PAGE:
However the client reaches me, the massage is always for them, in their control and it is for them to decide which body parts are massaged and which are not. The only exception to this is if I were to be asked to massage in a sexual manner. (So far these have all been weeded out at the telephone call stage.)
Yet most weeks I see a client who is worried that their request is unreasonable, sometimes having been told as much by a previous therapist. While I have said it before, it bears repeating. If you are the client, you are in charge. Anything else smacks of what one psychiatrist I worked with during my mental health nursing training said, “I don’t treat clients, I treat patients.” His approach was that he should decide what is best for them and they had to accept it or go somewhere else.
As a massage and aromatherapy practitioner in Cambridge, my view is that I should be more flexible than that. Yes I do massage and don’t manipulate the spine or make it perform a series of cracks as I am not trained as an osteopath or chiropractor. I don’t prescribe herbal medicines but within the limits of what my training has equipped me to do I will go with what the client wishes rather than follow a prescriptive model.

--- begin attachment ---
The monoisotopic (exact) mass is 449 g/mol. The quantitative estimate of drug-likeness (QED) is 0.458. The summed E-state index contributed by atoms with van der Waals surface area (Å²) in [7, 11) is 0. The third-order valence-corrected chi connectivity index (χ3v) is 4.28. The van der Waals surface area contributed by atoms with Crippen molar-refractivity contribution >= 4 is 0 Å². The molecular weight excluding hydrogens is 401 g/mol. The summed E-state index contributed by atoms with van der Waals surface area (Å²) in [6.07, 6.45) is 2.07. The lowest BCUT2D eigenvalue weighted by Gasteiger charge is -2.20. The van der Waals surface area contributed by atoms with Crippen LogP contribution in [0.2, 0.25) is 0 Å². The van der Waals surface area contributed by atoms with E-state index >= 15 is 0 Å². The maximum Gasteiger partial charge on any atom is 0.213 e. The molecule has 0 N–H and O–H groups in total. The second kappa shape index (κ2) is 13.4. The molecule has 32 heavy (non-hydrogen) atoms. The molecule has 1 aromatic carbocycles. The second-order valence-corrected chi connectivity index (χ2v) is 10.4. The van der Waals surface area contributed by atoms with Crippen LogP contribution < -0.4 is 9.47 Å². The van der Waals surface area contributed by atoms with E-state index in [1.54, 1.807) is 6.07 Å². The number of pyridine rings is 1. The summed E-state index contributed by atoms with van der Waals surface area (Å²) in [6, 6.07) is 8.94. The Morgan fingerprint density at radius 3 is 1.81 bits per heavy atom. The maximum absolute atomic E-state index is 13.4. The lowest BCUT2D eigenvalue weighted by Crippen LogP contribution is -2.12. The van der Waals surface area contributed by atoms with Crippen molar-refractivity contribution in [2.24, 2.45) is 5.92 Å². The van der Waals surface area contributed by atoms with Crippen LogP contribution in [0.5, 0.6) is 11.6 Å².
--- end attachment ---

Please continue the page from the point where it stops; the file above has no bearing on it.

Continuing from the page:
With some conditions such as Fibromyalgia, Ehlers Danlos Syndrome, Myalgic ecephalitis and others, this becomes even more important as a therapist who blindly follows their own prescriptive model can at best exacerbate pain and at worst actually be dangerous in their actions. Do not be afraid to ask for what you want from a massage be that in terms of your physical or psychological needs. And you don’t need to tell the therapist why. If you have bad scarring on your stomach and don’t want them to see it, it is fine to say, “not the belly” as one client did with me recently. There wasn’t anything in the medical history I took to explain it so I can only guess.
I am on 07939273569 or email@example.com but whoever you see as a therapist communicate with them and ditch them if they are not prepared to listen.